Kathy Salisbury loves winter. She wants to give people more reasons to be outdoors in the season.
“People don’t think they can have flowers in the winter and I want to show that you can,” Salisbury, director of the arboretum at Temple Ambler said. “I wish more people would get outside in winter and maybe if people knew there were flowers to find, they’d be outside.”
Salisbury spoke to students and faculty on Jan. 15 at “Frosty Flowers, Trees and Shrubs to Make Your Garden A Winter Wonderland,” an event about plants that can withstand cold temperatures.
The event, held in the barn-like lounge of Ambler’s Bright Hall, was part of its ongoing monthly speaker series. Events in the series “feature local experts and highlight sustainability, women in horticulture and the healing power of plants and gardening,” according to a description on the campus’ website.
Throughout the roughly hour-long presentation, Salisbury showcased plants like witch hazel, Japanese pussywillow, eastern leatherwood and dozens more. Salisbury estimated that about a third of the plants she talked about were native to the area, with the rest brought in from elsewhere.
The arboretum’s staff, however, emphasizes cultivating native plants both in curriculum and in managing their gardens due to their importance to the environment, Salisbury said.
“We make sure in our practices, the way we maintain our gardens, that we support a wide diversity of wildlife, that we are a habitat, and that we don’t plant anything that’s going to be bad for the environment, like anything invasive.”
Salisbury described the plants in terms of hardiness, a plant’s ability to survive harsh conditions like low temperatures.
She also highlighted unique ways plants deal with the winter, like the way the leaves of rhododendron plants fold up when the air around them gets too cold—a phenomenon called “thermonasty.”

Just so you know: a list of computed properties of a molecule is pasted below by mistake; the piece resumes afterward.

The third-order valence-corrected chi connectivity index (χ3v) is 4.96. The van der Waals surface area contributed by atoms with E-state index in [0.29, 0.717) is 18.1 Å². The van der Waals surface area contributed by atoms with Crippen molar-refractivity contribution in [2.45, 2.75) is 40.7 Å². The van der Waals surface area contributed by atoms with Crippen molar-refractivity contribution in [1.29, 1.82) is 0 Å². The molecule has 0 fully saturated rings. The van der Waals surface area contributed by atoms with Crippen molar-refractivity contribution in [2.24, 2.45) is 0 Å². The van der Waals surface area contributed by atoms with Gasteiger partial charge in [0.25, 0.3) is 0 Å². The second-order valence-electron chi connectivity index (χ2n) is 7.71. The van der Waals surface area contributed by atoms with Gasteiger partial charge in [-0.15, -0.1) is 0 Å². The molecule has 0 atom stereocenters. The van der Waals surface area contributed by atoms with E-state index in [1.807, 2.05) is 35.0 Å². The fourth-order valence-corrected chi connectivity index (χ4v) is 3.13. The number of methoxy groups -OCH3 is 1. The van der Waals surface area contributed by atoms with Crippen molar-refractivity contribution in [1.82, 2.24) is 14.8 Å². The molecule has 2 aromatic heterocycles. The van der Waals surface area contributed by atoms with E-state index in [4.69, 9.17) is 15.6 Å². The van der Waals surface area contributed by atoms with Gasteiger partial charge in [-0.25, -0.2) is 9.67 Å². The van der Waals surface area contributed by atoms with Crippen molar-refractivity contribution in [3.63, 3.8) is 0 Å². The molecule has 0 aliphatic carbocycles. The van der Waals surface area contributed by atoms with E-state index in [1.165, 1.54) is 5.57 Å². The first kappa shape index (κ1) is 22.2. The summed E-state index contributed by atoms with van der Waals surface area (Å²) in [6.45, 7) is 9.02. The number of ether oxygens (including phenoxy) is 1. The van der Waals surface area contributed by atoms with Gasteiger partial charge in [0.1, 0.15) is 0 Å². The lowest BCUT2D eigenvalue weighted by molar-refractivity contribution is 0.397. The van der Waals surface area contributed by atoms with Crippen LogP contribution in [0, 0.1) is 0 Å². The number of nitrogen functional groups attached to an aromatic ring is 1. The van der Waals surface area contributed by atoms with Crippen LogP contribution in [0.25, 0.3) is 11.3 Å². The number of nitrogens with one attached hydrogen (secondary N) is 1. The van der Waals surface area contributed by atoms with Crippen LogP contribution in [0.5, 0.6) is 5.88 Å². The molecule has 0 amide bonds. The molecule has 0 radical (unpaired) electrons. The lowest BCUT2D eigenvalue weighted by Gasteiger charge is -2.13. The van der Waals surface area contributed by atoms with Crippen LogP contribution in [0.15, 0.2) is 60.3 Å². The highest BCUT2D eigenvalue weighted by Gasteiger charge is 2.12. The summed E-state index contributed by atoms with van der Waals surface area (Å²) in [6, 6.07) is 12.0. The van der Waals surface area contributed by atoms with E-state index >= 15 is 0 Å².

Salisbury, who has been the arboretum’s director since July 2017, said that she hopes to raise awareness about the university’s resources to the community around campus and the wider student body.
These resources include the publically accessible indoor and outdoor gardens, programs like the speaker series and the opportunity for Temple students to take GenEd classes on a greener campus, Salisbury said.
She said she hoped attendees of the event left inspired to add some new, winter-hardier plants to their gardens.
Nital Kakadia, a junior horticulture major who attended the event, said she intends to plant a Japanese pussywillow as soon as she finds space for it.
“I’m still actually designing my garden because I moved here. This is my third year now, from the west coast, and I’m trying to learn how things are going to work here plant-wise,” said Kakadia, who transferred to Temple from a community college in California.
The psychological benefits of gardening are helping her deal with Pennsylvania’s less forgiving climate, Kakadia said.
Stephanie Bross, a junior horticulture major who also works as a student gardener, said that she found the presence of plants to be therapeutic in the winter-time.
“Our greenhouse here, the moment you walk in there from the garden outside, and it’s cold and windy and dreary, and it’s like you’re in the tropics,” said Bross. “Your mood is immediately elevated.”